Health Disparities and Health Equity
The complex nature and persistence of health disparities continues to foster numerous research, policy, and programmatic activities at the federal, state, and local levels. Health care systems and the areas in which people live, learn, work, and play serve as significant levers for change. Approaches to eliminating health disparities are improving as a result of using new data sources and measures, identifying innovative strategies, supporting and disseminating research, and continuing cross-agency federal collaboration. Yet, gaps still exist in our ability to apply that research to influence practices and policies aimed at eliminating health disparities. The complexity and persistence of health disparities requires an approach grounded in public and political will for change, combined with cross-system collaboration.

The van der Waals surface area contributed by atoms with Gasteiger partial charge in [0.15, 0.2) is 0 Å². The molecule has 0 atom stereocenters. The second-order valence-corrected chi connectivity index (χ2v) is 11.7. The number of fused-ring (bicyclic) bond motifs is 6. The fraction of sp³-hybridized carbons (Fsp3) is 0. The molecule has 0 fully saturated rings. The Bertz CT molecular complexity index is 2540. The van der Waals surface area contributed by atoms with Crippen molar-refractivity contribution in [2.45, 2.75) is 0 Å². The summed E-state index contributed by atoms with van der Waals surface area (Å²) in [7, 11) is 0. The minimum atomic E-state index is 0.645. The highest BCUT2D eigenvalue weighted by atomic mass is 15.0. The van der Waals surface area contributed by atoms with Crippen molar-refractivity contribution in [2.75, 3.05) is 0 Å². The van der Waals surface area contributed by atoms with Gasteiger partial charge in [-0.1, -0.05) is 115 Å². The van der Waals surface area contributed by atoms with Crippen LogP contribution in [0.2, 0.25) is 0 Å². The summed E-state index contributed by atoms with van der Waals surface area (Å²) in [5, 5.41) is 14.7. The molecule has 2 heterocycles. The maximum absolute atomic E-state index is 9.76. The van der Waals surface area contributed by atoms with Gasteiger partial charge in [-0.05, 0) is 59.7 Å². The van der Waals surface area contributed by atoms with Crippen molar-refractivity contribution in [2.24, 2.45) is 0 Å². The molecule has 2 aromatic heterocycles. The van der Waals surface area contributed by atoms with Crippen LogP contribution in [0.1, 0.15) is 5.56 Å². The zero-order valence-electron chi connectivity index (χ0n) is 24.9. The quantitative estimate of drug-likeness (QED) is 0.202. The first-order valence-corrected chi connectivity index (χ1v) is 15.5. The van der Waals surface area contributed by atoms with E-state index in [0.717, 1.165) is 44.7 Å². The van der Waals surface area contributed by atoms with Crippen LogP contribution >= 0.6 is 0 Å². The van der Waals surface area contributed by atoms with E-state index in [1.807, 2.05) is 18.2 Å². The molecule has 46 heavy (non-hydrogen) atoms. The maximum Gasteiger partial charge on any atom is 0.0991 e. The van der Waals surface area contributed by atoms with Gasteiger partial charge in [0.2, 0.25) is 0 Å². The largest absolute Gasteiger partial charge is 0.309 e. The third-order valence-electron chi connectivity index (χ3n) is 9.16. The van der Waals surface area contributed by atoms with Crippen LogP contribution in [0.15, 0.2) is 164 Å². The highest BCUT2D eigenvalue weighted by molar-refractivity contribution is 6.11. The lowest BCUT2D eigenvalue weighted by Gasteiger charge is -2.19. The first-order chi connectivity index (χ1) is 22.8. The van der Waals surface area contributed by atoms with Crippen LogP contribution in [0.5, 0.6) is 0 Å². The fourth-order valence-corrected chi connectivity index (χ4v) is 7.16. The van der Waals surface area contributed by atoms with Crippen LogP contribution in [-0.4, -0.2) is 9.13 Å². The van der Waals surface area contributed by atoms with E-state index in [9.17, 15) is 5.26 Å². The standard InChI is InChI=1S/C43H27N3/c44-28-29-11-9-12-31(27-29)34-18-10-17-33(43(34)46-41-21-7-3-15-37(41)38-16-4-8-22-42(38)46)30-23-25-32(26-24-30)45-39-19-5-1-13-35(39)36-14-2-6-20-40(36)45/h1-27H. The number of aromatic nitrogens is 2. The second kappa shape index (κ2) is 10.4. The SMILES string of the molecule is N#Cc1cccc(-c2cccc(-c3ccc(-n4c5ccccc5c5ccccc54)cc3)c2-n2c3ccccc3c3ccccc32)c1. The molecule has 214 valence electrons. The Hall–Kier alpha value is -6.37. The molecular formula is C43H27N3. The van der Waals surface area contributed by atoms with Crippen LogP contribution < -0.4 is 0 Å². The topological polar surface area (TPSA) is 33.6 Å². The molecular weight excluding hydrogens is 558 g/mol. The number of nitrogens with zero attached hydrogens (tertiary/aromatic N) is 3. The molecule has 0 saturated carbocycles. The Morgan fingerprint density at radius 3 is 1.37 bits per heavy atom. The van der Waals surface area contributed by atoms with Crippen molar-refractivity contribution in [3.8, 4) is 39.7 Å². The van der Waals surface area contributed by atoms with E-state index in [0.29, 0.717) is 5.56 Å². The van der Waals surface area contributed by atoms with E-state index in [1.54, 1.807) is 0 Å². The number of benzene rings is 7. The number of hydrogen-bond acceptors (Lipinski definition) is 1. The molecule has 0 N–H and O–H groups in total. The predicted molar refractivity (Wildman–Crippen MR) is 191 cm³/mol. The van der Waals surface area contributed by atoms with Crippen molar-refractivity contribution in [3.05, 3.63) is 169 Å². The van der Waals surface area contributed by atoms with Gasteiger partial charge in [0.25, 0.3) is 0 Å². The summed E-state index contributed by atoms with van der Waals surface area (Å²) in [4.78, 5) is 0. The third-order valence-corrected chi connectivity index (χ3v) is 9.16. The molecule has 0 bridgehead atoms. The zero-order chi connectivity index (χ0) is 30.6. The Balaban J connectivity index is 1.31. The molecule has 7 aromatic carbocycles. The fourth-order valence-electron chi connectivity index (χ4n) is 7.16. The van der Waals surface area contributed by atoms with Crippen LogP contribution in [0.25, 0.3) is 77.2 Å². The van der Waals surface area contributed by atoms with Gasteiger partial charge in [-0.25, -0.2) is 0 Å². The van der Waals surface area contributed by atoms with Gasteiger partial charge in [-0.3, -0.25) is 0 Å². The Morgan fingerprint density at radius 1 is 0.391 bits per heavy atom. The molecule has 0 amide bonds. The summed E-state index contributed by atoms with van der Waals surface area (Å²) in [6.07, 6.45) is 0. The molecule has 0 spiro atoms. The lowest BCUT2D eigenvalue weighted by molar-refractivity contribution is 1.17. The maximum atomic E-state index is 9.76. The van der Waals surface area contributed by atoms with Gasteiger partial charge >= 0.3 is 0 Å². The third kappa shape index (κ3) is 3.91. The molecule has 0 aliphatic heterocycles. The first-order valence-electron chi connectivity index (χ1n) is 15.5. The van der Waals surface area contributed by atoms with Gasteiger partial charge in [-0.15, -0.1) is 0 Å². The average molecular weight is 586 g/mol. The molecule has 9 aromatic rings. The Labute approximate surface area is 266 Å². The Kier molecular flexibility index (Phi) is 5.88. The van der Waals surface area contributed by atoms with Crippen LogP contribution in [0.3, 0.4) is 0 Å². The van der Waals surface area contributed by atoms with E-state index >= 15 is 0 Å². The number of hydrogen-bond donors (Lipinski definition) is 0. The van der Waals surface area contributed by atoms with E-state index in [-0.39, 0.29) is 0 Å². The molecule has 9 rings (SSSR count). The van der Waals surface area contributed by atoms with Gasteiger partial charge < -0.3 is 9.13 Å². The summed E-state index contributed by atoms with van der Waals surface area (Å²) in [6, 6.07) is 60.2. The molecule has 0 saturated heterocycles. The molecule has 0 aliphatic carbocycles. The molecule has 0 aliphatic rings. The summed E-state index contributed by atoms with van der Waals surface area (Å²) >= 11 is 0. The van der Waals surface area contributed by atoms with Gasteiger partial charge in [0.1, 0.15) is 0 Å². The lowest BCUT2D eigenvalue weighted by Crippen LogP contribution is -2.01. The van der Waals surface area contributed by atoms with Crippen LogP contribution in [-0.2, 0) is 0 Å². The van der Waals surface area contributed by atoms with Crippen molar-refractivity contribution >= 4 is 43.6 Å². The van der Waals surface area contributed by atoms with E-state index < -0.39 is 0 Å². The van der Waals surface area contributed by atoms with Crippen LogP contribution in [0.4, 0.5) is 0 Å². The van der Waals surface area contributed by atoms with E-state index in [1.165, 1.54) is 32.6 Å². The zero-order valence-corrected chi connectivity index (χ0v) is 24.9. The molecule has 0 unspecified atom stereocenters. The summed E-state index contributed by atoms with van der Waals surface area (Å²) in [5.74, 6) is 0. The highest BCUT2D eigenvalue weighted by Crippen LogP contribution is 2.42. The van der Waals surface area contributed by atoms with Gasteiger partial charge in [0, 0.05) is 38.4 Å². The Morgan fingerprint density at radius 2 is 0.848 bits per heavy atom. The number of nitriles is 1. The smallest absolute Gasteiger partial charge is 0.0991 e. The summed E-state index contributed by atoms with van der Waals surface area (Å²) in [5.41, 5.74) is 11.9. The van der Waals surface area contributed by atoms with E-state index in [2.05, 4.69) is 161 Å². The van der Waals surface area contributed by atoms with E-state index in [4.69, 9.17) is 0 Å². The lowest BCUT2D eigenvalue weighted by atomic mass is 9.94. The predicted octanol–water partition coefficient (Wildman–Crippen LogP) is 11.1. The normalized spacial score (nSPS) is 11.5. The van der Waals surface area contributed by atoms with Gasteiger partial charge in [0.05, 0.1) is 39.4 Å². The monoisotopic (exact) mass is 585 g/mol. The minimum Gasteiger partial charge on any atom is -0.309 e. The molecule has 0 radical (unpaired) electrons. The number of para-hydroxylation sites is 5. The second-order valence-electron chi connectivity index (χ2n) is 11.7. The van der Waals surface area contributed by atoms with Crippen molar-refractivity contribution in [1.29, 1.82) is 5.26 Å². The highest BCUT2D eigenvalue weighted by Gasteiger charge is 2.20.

Atlas Research experts work with providers, programs, and systems to address health disparities and improve health opportunities and outcomes to create greater health equity. We accomplish this by, for example, building the capacity of providers and programs to provide culturally appropriate care and implementing cross-system strategic and communications plans to address health disparities.
We define cultural competence broadly and address it in creative ways, with appropriate sensitivity and consideration for business imperatives, to ensure change is embraced and sustained. Atlas developed a Cultural Competence Grand Rounds Series for the Washington, DC Veterans Affairs (VA) Medical Center and worked with the Sioux Falls VA Medical Center to assess cultural competence among staff and make organizational recommendations for improvement.
We are recognized thought leaders within the Department of Health and Human Services, and are called upon for our ability to build consensus and help organizations achieve their health equity goals. For example, Atlas assists the Office of Minority Health with the implementation of the National Stakeholder Strategy to Create Health Equity. We also support the National Institutes of Health’s efforts to mobilize community health workers to reduce health disparities among underserved communities.